April 13th, 2012
If your article falls in a forest of print journals does anyone read it? Oh sure, it exists as an entry on your cv, but that might no longer be good enough as a measure of your scholarly impact. Today, if no one is reading your work, to some it doesn’t exist at all.
This week our University Senate passed a motion encouraging researchers to deposit electronic copies of their scholarly work in MURR, the Memorial University Research Repository. This means, in effect, that your work will become freely available to the international world—the whole reading planet, that is. It’s all about access, open access. Attending to the motion is a statement about (encouraging the community) to disseminate scholarly and creative work in open access journals—those without subscription barriers. This is the sign of open access, as designed by the Public Library of Science, worth a glance for its witty simplicity:
The operative verb in the motion on the floor is ‘encourage.’ As our Librarian stated on the floor of Senate, the motion before us was pretty soft, promoting open access, not mandating it the way some other universities have gone forward. What rational Senator, after all, would vote against a motion merely encouraging some kind of behaviour? Of course, the motion passed unanimously, but the brief discussion preceding the vote hinted at how far we still have to go towards a full appreciation of what open access is all about. To be fair, I can appreciate the current of doubt that informed some of the questions. Senators were given a list of examples of approved open access policies at North American universities. The list is shockingly short. It includes Harvard, the standard bearer in the open access debate, as well as Columbia, Duke, MIT, Stanford, and Princeton—not bad company, indeed. In Canada, the list includes Concordia, Queens, and Calgary.
Discussion about open access has been going on for years, with university libraries leading the charge, often battling the publishing industry that has so much to lose—or so they think– in the shift towards an open universe of information exchange. In 2005, the Canadian Library Association endorsed a resolution on Open Access, and our federal granting agencies have done the same. But, typically, lamentably, the academic world spins slowly, way too slowly in this case. So it is that some Memorial University Senators eyeballing the list would wonder about the merits of open access: if it was so good for dissemination why hadn’t everyone joined the bandwagon? Was there a catch? Where was McGill or the thousands of other US universities?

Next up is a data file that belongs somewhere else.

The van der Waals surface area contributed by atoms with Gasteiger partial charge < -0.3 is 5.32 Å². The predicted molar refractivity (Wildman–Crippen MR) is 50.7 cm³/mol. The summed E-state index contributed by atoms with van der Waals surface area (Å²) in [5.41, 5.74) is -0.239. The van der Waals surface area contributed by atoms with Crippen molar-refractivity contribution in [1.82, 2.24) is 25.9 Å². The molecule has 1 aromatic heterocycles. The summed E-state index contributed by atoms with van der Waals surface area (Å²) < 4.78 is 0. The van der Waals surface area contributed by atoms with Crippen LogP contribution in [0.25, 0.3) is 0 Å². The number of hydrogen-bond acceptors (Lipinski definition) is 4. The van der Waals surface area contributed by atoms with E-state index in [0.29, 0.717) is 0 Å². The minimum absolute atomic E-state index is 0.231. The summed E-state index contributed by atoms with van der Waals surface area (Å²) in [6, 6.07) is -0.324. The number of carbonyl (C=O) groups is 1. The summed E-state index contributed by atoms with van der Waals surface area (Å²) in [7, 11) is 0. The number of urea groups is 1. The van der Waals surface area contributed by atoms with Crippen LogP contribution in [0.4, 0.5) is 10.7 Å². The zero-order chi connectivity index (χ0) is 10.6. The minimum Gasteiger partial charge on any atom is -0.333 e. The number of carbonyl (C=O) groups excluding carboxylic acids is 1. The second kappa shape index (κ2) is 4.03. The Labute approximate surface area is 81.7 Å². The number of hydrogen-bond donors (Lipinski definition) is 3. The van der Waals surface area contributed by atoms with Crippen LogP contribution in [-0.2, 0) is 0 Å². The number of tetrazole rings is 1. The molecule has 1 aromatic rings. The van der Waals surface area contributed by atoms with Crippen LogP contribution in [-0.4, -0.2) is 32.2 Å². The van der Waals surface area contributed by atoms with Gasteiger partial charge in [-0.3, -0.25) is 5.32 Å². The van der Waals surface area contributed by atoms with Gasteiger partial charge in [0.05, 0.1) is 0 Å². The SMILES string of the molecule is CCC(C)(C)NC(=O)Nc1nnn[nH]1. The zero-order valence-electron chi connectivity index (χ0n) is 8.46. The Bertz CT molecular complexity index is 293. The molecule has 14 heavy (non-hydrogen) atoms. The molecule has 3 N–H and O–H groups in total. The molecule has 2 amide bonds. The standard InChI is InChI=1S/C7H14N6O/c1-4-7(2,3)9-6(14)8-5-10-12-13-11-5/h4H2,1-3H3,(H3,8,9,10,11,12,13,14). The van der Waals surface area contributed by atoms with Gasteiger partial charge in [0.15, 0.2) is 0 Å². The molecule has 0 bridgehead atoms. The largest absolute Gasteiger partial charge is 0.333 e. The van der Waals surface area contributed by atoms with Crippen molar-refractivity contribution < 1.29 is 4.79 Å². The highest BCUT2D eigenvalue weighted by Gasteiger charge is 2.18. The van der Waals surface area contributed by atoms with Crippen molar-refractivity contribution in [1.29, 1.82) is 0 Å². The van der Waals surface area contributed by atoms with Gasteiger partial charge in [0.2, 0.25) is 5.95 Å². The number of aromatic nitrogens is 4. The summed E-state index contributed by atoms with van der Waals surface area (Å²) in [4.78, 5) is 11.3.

There’s no catch, of course—only ignorance about the benefits of open access, or resistance based on arguments coming from the publishers’ lobby. Look, we all benefit from more popular forms of open access everyday—and everytime we browse the NY Times, the Washington Post, Le Monde, the Globe and Mail, and so on. How is it that our scholarly and creative work is so restricted, still so inaccessible in this day and age?
When the motion passed in Senate I felt like applauding. But the agenda quickly rolled on and with the exception of our Librarian no one seemed to mark the occasion as significant. It was. Although it’s a soft encouragement to the university community to start sharing work, making it accessible to all, this motion is a big step in the right direction.